Video Tips for Post Graduate Writing: Scope
and Limitations of Your Study Hello and welcome back! My name is Dr. Cheryl
Lentz, owner of The Refractive Thinker® Press. Today our focus for Tips for Post Graduate
Writing is on the scope and limitations as offered in Chapter 1 and reviewed again in
Chapter 5 in the Graduate Thesis format and for most Doctoral Dissertations.
The scope and limitations are very important to the nature of your study. As your study
begins with your problem statement and purpose statement—outlining the reason and direction
for your study, your study must also indicate its limitations. In addition to what your
study intends to accomplish, a discussion of what your study intends not to accomplish
is of importance and value as well. What are the boundaries that perhaps the design of
your study may not allow? These could include
(1) Sampling. Is your sampling a non-probability or purposeful sampling for example? Why?
a. Perhaps it was not cost effective to survey all members of the organization?
b. Perhaps it was not time efficient to survey all members of the organization?
(2) Perhaps there is a limitation in the scope and validity of your survey instrument?
(3) Perhaps there are limitations to your choice of methodology?
a. Example: For the Delphi Technique, the literature review as offered by my dissertation
found four primary limitations to the use of the standard Delphi Technique as offered
by authors Nekolaichuk, Fainsinger, and Lawlor (2005).
b. As a result of these limitations, great care was taken with the ability to generalize
the resultant findings when discussed in Chapter 5
Remember, there is often confusion by what is meant by delimitations (those characteristics
and details about your study that may limit the scope or define your specific boundaries)
of your particular study and limitations (those elements that may limit what you can say about
the results). Just by defining your problem statement in any particular way, you are potentially
limiting the scope, boundaries, or parameters for your study. There are many approaches
you could consider. By taking your particular approach, you are committing to a particular
scope of action and path that you will be traveling. You will need to clearly define
what you intend to study as well as what you do not. Be very specific in both areas for
your reader to clearly understand your intents on both levels.
Limitations by contrast are what elements will affect the ability for your study to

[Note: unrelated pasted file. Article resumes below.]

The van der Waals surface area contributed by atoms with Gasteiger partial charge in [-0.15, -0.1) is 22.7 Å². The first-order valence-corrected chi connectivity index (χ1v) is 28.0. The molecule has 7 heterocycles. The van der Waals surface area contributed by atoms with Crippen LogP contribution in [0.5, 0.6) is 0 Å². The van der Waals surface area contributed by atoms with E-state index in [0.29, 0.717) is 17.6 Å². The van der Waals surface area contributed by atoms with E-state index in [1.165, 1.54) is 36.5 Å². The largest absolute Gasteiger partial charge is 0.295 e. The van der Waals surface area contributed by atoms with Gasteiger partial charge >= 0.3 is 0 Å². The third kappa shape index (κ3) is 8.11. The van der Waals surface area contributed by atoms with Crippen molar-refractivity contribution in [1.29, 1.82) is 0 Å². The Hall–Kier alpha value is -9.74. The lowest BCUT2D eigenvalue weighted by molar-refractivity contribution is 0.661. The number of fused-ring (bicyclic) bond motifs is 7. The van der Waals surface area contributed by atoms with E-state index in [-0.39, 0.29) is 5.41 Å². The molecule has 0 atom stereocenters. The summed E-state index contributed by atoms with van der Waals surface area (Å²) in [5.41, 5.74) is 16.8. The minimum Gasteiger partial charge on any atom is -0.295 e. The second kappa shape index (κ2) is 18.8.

generalize the results. What conclusions will you be able to draw from your study within
your specific boundaries? Let’s consider your sample population for example. Is your
sample large enough? Remember that Creswell (2002) indicated that “approximately 30
participants for a correlational study that relates variables (p. 168) would be acceptable
as an appropriate sample size. Anything less and this could potentially limit the validity
of your study to expand much beyond its initial population sample. Remember our goal is what our study can add
to the general body of knowledge at its conclusion. What will we be able to offer about our study
as a result of our various choices with regard to the consideration of your study’s problem
statement, purpose statement, methodology, sample size, and population? Please be sure
to spend some time in thought with regard to these areas.
References Creswell, J. (2002). Educational research:
Planning, conducting, and evaluation quantitative and qualitative research. Upper Saddle River,
NJ: Pearson. Nekolaichuk, C., Fainsinger, R., & Lawlor,
P. (2005, October). A validation study of a pain classification system for advanced
cancer patients using content experts: The Edmonton Classification System for cancer
pain. Palliative Medicine, 19(6), 466-476. Let me once again invite you to find at least
three sample studies from your respective university that mirrors your study for you
to closely follow its logic, format, and overall organization, presentation, subheading titles,
and perhaps design. The sample studies will offer delimitations and limitations for your
study to consider further. For more tips on effective post graduate writing,
to include both videos and transcripts, please visit my blog at http://refractivethinker.com/wordpress.
Thank you for joining me. Again my name is Dr. Cheryl Lentz. I have enjoyed our time
together and I hope you find these suggestions for crafting an effective doctoral dissertation
or graduate thesis within this video helpful. Much continued success and luck to you as
your academic and professional journeys continue. With respect, Cheryl
Dr. Cheryl Lentz Chief Refractive Thinker®
The Refractive Thinker® Press, where discriminating scholars publish.
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